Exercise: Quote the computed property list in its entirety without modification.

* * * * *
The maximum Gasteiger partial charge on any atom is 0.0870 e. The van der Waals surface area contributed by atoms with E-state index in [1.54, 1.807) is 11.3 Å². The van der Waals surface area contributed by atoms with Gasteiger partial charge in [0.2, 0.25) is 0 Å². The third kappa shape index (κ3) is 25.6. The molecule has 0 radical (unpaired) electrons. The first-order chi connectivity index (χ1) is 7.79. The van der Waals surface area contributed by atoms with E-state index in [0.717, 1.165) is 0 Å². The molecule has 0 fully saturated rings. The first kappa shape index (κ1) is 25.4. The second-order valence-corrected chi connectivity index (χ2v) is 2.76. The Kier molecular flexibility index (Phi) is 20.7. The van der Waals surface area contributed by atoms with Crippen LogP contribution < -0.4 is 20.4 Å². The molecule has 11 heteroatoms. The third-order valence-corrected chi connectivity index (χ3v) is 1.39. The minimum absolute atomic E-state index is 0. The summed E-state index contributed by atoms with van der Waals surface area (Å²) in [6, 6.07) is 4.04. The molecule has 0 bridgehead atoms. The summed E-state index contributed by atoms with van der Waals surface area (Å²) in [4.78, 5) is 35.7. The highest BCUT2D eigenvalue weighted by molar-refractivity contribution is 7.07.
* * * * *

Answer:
The maximum Gasteiger partial charge on any atom is 0.0870 e. The van der Waals surface area contributed by atoms with E-state index in [1.54, 1.807) is 11.3 Å². The van der Waals surface area contributed by atoms with Gasteiger partial charge in [0.2, 0.25) is 0 Å². The third kappa shape index (κ3) is 25.6. The molecule has 0 radical (unpaired) electrons. The first-order chi connectivity index (χ1) is 7.79. The van der Waals surface area contributed by atoms with E-state index in [0.717, 1.165) is 0 Å². The molecule has 0 fully saturated rings. The first kappa shape index (κ1) is 25.4. The second-order valence-corrected chi connectivity index (χ2v) is 2.76. The Kier molecular flexibility index (Phi) is 20.7. The van der Waals surface area contributed by atoms with Crippen LogP contribution < -0.4 is 20.4 Å². The molecule has 11 heteroatoms. The third-order valence-corrected chi connectivity index (χ3v) is 1.39. The minimum absolute atomic E-state index is 0. The summed E-state index contributed by atoms with van der Waals surface area (Å²) in [6, 6.07) is 4.04. The molecule has 0 bridgehead atoms. The summed E-state index contributed by atoms with van der Waals surface area (Å²) in [4.78, 5) is 35.7. The highest BCUT2D eigenvalue weighted by molar-refractivity contribution is 7.07.